Following a “gay wedding”, 76 people arrested in Nigeria

In northeastern Nigeria, more than 70 young people accused of organizing a gay wedding – which is considered a crime – have been arrested. Same-sex marriage is illegal in Nigeria under a 2014 law, and punishable by 14 years in prison.
“We apprehended 76 suspected homosexuals at a birthday party organized by one of them, who was due to marry his fiancé at the event”, said Buhari Saad, spokesman for the Nigeria Security and Civil Defense Corps (NSCDC) in Gombe State, a paramilitary organization under the government.
The arrested youths include 59 men and 17 women out of which 21 of the men “willfully confessed being gay”. Lawyers for those arrested could not immediately be contacted for comment or confirmation.
Intimidation of the LGBT+ community is rife in Nigeria, and in recent years security forces have staged numerous raids on parties where they claim marriages are taking place. However, none of those arrested have been convicted. In August, police arrested over a hundred men in similar circumstances in south-eastern Nigeria.
The human rights organization Amnesty International has called for an end to this “witch hunt”. “In a society where corruption is endemic, the law prohibiting same-sex relationships is increasingly being used for harassment, extortion and blackmail by law enforcement and other members of the public,” it also denounced.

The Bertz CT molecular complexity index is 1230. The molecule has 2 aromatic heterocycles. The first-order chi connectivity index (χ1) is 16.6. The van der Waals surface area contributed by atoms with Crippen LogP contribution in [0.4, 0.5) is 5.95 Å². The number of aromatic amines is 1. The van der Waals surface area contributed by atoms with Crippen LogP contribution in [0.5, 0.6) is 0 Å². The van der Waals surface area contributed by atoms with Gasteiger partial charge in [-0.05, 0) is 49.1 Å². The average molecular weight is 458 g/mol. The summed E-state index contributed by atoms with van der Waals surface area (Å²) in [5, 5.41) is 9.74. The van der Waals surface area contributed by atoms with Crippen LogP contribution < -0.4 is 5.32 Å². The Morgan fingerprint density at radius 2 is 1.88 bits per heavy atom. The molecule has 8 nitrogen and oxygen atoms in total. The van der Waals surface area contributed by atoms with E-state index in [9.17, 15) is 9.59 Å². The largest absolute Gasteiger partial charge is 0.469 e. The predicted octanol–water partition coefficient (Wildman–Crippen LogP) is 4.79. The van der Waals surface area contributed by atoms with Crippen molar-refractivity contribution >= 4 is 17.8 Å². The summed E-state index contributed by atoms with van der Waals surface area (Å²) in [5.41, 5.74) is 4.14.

In December, 19 men and women in their twenties were arrested in Kano, the largest city in northern Nigeria, by the Islamic police, known as Hisbah, on charges of organizing a gay wedding. The suspects were reprimanded and released without being brought to justice.
Gombe State, where the arrests took place on Saturday October 21, is also one of the Muslim-majority northern states where Islamic Sharia law is applied alongside the federal and state judicial systems. Under Sharia law, homosexual relations are punishable by death. However, this sentence has never been applied in northern Nigeria.
The NSCDC spokesman declined to say whether the suspects arrested on Saturday October 21 would be charged under Sharia law or ordinary law.